Rushing in at 6am on the nose, I found the Night Crew Chief had neglected to "unbutton" the loading docks and rear door so I spent several minutes chasing him down while Marvin rang the bell to be let in so he could start unloading the day's milk order. By the time I got our receiving area unlocked and the security seals removed, he gave up and walked all the way 'round to the front door and came in that way. Embarrassing, but not too unusual. Even so, I hated that he'd been inconvenienced.
Marvin, is a wonder to me. The man is about 5'10" and between 250 and 300 lbs. He's got this big cheesy mustache the He looks like he'd be more at home in riding leathers on a Hog than in a reffer truck. He's just as friendly as he is imposing though and I hate it when he has to walk around the whole building. His face is so red normally that I wonder if he's not on the verge of some medical problem.
Of course Dan, who was supposed to be here at the same time as I was running late. So while Marvin was unloading about 400 cases of milk, I was rushing about the milk box rearranging and stacking cases to make room for the incoming load. What happened next was totally a rookie error.
I was trying to pull a stack of ten cases of whole milk from the back of the box. It was a tight fit, but I'd already pulled four stacks out from the same row, so I knew it was possible. I never really felt whatever snag I hit, but did feel the stack tilt and tried to compensate, but even as I eased the tower back into level, I heard a threatening *crack* and pressed myself flat in hopes of avoiding getting my skull split open.
I felt at least one case tumble down my back, followed by the clatter of plastic on cement, and the dreaded *sploosh* that was followed by an intense wetness across my butt and down the backs of my thighs. I groaned and slowly turned.
Three cases and their contents were scattered about, meaning no less than nine gallons were spreading across the floor and seeping under the surviving stacks. My help still hadn't shown, I had fresh milk pilling up on the 70 degree (F) dock, and my ears could hear the distinct sound of a second truck backing up to the number two dock. That could only be the rest of today's order from the warehouse. Four or five pallets of deli meats, cheese, butter and the like if I knew what the Monday load was usually like.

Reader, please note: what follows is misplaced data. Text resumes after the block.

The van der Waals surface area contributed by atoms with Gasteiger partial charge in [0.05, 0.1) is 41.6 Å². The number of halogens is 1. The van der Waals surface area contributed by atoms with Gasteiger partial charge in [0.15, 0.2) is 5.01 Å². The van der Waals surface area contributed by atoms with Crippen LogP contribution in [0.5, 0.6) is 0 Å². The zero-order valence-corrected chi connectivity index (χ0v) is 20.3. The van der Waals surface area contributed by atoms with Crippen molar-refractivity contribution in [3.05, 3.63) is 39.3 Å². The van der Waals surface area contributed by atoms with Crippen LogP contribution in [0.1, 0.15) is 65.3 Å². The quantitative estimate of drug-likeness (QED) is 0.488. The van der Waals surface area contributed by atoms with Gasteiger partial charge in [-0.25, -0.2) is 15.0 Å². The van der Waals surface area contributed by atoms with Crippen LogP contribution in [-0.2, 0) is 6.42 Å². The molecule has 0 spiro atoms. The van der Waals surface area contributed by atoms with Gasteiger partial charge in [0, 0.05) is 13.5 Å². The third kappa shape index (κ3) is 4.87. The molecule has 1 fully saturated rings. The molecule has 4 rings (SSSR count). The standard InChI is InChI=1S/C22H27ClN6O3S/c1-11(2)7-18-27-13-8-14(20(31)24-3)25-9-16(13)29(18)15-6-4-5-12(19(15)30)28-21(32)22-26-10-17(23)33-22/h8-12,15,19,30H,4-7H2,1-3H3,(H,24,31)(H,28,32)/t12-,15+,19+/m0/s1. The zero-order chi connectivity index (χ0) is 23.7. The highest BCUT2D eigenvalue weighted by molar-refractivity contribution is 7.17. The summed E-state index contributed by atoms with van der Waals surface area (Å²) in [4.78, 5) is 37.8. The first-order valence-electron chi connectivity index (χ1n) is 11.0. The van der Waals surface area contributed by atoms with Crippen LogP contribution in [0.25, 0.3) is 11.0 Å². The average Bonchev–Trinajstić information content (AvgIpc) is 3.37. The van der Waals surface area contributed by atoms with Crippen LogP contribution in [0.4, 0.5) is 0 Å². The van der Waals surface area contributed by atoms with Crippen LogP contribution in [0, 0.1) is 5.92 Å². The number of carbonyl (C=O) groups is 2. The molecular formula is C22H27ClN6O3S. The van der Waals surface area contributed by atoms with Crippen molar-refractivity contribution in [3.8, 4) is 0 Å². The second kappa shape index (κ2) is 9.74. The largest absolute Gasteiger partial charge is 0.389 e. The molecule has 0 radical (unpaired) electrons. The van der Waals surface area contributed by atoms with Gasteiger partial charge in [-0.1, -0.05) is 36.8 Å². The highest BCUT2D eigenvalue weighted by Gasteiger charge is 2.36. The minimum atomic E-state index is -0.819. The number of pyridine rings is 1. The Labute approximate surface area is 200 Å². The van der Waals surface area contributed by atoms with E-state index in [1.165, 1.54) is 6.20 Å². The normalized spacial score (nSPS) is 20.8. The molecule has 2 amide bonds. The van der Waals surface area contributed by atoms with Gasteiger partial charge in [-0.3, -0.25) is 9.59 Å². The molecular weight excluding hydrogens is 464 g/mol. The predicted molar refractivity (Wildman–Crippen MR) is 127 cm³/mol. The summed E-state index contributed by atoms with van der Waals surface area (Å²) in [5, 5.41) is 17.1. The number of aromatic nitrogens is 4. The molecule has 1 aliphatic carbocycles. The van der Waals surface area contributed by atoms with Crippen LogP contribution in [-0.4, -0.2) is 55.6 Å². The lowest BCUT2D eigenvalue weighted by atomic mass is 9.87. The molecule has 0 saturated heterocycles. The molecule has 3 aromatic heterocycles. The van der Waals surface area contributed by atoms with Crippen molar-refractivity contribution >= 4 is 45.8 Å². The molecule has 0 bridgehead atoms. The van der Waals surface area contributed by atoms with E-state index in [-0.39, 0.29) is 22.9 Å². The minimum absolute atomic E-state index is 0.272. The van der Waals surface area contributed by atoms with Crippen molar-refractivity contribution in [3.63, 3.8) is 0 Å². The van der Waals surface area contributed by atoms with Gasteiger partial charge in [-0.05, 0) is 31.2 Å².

"Well," I sighed and scrambled for a floor squeegee, mop and bucket. "I did hope it'd be a large shipment today." The attempt at humor wasn't raising my spirits any more than feeling the back of my pants plastering themselves to my butt while I squeegied spilt milk into the drain at the milk box doorway.
It was almost seven when Don finally showed and I guess he got an eyeful. A ton of milk piled on the dock, a driver from the warehouse waiting to unload (Marvin was still trying to load his truck with our empty milk cases from the weekend.) and the milk box was torn completely apart as I was desperately finishing with the mop. The good part of this catastrophe being that, because my pants were black, it wasn't obvious that my ass and the backs of my legs were soaked.
"Looks you've had an interesting morning, Je-Jenn." He said a little sheepishly.
I like Dan. He's a big goof with short blond hair, an almost childishly open face and a carefree attitude to life that I envy a lot. If I were ten years younger and he was not already living with someone, I might have thought about making a play for him. All that and the fact that he remembered to give my proper name saved him from me snapping more than "You don't want to know." I was still mortified at the mess in here and involved with berating myself for clumsiness and not being fast enough to have everything the way I thought it should be.
Together we got the milk box put back together and started breaking down the pallets into stuff that was needed immediately on the floor and stuff that could be stored here in the back. Marvin let me know on his way out that he'd credited us for the milk. He winked and told me that he'd seen that defective milk case cut loose. It was a lie of course and awfully sweet. I think the burly truck driver was more thana little embarrassed when I hugged him in thanks and started crying.
I was really uncomfortable in wet pants and my new shoes smelled of hazelnuts. I was terribly embarrassed by making such a mess of my "first day" in just an hour or so. I'd worked out that I'd cost the company that was supporting me a good $30 in product and I was so busy hating myself that one little gesture was enough to break the dam and everything came pouring out.
"Jennifer," Marvin asked while trying to ease me off him. "What'cha bawlin' 'bout girl?"
I sniffled and bit and saw Dan concentrating on pushing a cart full of product out onto the floor through blurry eyes. I could hear the warehouse driver buttoning up his truck. Marvin was holding me at arm's length and looking both a bit concerned and a little embarrassed. I thought about it a bit and began to giggle through my tears. As Marvin's ruddy face began showing even more concerned, my giggle became a full throated laugh.
The Deli Manager had come into the back room now. I suspect Dan had told her that I was having a breakdown or something. My laughter was finally dying down as she handed me a paper towel asked much the same question as Marvin.
I dabbed at my eyes and giggled again as I tried to tell her, "Oh nothing much Chris." I gasped. "Just crying over spilt milk, I suppose."
You know, despite the damp pants and smelly shoes, it became a pretty good day about then.